There was a day where the Yellow Pages phone directory had a coveted spot in every home and phone booth. These days, however, a huge number of phone directories go straight from the doorstep to the trashcan.
The Product Stewardship Institute estimates that phone books create 660,000 tons of waste per year and because they’re printed on low-grade paper, recycling isn’t easy. That’s why San Francisco Board of Supervisors President David Chiu has proposed a bill to stop the unsolicited drop off of these books. He’s suggesting that instead of an opt-out program, Yellow Pages delivery would be an opt-in program and that’s a big difference.
Neg Norton, president of the Yellow Pages Association told The Wall Street Journal that “Chiu has ‘significantly undervalued the value that Yellow Pages delivers to the city of San Francisco.’ San Francisco Chamber of Commerce CEO Steve Falk agreed saying that the Yellow Pages represent an important marketing tool for small businesses, especially those without a website. Falk is backed by a coalition of local business owners who are speaking out against the proposal.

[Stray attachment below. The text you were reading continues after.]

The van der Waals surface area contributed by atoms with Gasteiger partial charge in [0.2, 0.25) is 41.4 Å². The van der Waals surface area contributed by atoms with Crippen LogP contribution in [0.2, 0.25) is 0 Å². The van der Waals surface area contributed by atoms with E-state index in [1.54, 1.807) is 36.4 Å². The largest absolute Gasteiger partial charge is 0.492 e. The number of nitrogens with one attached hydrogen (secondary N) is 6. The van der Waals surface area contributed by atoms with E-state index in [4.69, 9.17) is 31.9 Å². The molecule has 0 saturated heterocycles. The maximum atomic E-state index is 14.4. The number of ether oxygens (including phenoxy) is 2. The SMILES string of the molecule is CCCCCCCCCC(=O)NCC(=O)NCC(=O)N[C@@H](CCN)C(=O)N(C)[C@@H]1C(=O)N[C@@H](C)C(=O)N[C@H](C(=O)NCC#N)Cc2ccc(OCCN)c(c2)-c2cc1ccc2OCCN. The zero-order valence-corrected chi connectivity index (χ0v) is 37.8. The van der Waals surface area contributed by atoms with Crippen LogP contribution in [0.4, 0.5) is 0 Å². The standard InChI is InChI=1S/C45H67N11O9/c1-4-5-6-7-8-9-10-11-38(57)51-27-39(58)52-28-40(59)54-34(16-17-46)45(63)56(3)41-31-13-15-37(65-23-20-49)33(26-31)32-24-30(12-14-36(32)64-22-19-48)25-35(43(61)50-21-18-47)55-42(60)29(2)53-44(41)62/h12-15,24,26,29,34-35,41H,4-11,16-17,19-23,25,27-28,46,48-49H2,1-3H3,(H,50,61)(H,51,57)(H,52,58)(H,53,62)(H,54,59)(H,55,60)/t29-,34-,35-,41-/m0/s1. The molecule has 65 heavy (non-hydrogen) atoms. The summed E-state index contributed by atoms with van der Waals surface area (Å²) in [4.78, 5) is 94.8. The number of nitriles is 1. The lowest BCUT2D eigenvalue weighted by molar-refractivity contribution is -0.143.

It’s an odd fight. The SMB’s are responding as if that reduced number of books would reduce the number of people who see their ads, but dropping 10,000 books on doorsteps around the city doesn’t mean 10,000 people are using them.
With Chiu’s proposal people who need a phone book would still get one and the city would get a breather from the tonnage of waste. That’s got to be a win all around.
What do you think? Will Chiu’s proposal actually hurt local small business, or is this an idea that should be put in place all across the US?